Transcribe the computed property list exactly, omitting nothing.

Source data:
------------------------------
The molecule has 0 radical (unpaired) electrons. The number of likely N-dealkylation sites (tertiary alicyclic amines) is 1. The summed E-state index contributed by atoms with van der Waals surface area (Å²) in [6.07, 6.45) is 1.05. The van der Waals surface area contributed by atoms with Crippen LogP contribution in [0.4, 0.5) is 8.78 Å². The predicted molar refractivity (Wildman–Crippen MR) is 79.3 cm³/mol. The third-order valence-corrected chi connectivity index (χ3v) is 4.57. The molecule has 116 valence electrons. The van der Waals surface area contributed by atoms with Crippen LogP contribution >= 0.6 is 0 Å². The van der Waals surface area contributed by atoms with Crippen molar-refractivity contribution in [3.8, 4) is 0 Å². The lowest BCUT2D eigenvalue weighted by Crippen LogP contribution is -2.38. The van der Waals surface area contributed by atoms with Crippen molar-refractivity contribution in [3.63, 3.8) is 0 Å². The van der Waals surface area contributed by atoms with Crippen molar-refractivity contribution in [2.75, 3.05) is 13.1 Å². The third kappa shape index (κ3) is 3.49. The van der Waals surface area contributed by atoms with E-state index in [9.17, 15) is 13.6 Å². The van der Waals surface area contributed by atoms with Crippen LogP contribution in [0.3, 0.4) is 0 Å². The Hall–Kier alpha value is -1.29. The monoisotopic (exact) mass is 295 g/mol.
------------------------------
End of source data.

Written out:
The molecule has 0 radical (unpaired) electrons. The number of likely N-dealkylation sites (tertiary alicyclic amines) is 1. The summed E-state index contributed by atoms with van der Waals surface area (Å²) in [6.07, 6.45) is 1.05. The van der Waals surface area contributed by atoms with Crippen LogP contribution in [0.4, 0.5) is 8.78 Å². The predicted molar refractivity (Wildman–Crippen MR) is 79.3 cm³/mol. The third-order valence-corrected chi connectivity index (χ3v) is 4.57. The molecule has 116 valence electrons. The van der Waals surface area contributed by atoms with Crippen LogP contribution >= 0.6 is 0 Å². The van der Waals surface area contributed by atoms with Crippen molar-refractivity contribution in [3.8, 4) is 0 Å². The lowest BCUT2D eigenvalue weighted by Crippen LogP contribution is -2.38. The van der Waals surface area contributed by atoms with Crippen molar-refractivity contribution in [3.63, 3.8) is 0 Å². The van der Waals surface area contributed by atoms with Crippen molar-refractivity contribution in [2.75, 3.05) is 13.1 Å². The third kappa shape index (κ3) is 3.49. The van der Waals surface area contributed by atoms with E-state index in [9.17, 15) is 13.6 Å². The van der Waals surface area contributed by atoms with Crippen LogP contribution in [0.3, 0.4) is 0 Å². The Hall–Kier alpha value is -1.29. The monoisotopic (exact) mass is 295 g/mol.